The year-end acceleration of mergers and acquisitions (M&A) worldwide will keep bankers busy until the close of 2020, with deals emerging in most regions and industries, Bloomberg reported.
“It clearly won’t be a long Christmas break for M&A bankers,” Dirk Albersmeier, co-head of M&A, J.P. Morgan Chase, told Bloomberg TV on Thursday (Dec. 3). “There are absolutely no signs of this pace slowing down.”
Since July, global transactions hit valuations of $1.8 trillion, up more than one-third. Albersmeier said new buyers emerged from special purpose acquisition companies (SPACs), which have also been the source of record funding.
While most deals have been negotiated in the U.S., Albersmeier said that in 2021, he expects the M&A trend to cross the pond.
“There’s clearly the risk of a certain imbalance between supply and demand, and that’s why we are now seeing SPACs looking outside of the U.S. for targets,” he said.
Global deal advice this year was led by Morgan Stanley and Goldman Sachs, with J.P. Morgan coming in third, Bloomberg data showed.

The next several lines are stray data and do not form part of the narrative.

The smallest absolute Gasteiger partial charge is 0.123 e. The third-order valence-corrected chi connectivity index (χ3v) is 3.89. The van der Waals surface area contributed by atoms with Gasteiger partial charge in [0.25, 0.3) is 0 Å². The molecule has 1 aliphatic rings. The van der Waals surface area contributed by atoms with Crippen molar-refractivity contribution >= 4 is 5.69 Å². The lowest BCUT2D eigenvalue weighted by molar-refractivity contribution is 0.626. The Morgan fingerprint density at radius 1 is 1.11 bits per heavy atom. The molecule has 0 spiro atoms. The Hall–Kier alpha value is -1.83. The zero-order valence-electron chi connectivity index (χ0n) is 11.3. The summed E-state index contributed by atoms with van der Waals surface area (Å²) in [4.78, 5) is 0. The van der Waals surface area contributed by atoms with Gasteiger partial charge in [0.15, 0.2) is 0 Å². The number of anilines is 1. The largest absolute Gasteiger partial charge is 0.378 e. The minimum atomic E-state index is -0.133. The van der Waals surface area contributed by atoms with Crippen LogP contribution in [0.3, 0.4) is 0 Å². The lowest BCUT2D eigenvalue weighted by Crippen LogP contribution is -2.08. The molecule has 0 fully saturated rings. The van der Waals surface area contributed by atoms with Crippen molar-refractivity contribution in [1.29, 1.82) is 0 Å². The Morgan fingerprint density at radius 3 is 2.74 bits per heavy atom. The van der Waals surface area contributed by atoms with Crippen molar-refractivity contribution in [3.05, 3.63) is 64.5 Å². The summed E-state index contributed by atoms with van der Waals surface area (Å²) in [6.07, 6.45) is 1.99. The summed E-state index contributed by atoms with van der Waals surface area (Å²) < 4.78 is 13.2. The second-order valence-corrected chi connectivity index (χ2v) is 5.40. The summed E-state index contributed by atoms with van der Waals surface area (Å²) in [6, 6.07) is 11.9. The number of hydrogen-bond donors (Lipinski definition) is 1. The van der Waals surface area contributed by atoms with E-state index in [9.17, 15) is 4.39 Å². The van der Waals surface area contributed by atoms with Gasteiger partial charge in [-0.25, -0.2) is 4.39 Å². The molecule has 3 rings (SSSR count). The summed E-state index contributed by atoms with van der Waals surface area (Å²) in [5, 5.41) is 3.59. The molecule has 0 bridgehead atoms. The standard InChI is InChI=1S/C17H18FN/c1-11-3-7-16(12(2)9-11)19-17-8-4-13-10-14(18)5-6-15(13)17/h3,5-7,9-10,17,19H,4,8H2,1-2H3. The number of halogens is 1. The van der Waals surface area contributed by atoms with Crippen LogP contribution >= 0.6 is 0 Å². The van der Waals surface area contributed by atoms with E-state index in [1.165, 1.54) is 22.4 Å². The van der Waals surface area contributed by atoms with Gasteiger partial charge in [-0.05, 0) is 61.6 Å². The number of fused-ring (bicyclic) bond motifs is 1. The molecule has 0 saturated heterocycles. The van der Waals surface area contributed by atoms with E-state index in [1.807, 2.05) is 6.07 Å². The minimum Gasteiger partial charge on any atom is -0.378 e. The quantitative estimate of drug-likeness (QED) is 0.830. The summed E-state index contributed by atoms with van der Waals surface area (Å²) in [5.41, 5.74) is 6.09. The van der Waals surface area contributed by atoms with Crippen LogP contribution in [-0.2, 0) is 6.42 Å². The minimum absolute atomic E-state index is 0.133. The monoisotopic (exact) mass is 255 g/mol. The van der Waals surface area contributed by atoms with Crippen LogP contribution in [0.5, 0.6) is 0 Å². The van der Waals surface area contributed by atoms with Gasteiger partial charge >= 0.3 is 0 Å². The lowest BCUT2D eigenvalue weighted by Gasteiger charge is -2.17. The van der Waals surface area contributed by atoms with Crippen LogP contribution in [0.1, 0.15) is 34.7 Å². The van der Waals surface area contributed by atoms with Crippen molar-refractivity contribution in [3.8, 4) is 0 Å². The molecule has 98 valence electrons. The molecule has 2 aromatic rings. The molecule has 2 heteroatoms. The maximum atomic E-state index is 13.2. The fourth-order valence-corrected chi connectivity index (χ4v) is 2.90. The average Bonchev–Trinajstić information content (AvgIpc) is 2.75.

Jim McCarthy, president at i2c, said in an October PYMNTS interview that the shift to digital spurred by the pandemic will drive M&A activity. Payments executives have said they are on an M&A “hunt,” he added.
Recent deals included the Equifax purchase of Ansonia Credit Data; Corsair Capital’s purchase of MSTS; the Paya merger with FinTech Acquisition Corp. to go public; and many others.
Joe Simons, chair of the Federal Trade Commission (FTC), said last month that “roadblocks” could be instituted to prevent dominant companies from buying emerging startups. In a PYMNTS Roundtable discussion on M&A, the consensus was that the pandemic was a tailwind that included a shift to digital payments and services handled across mobile devices. Proposed freezes on M&A activity during the pandemic came from U.S. and global antitrust authorities.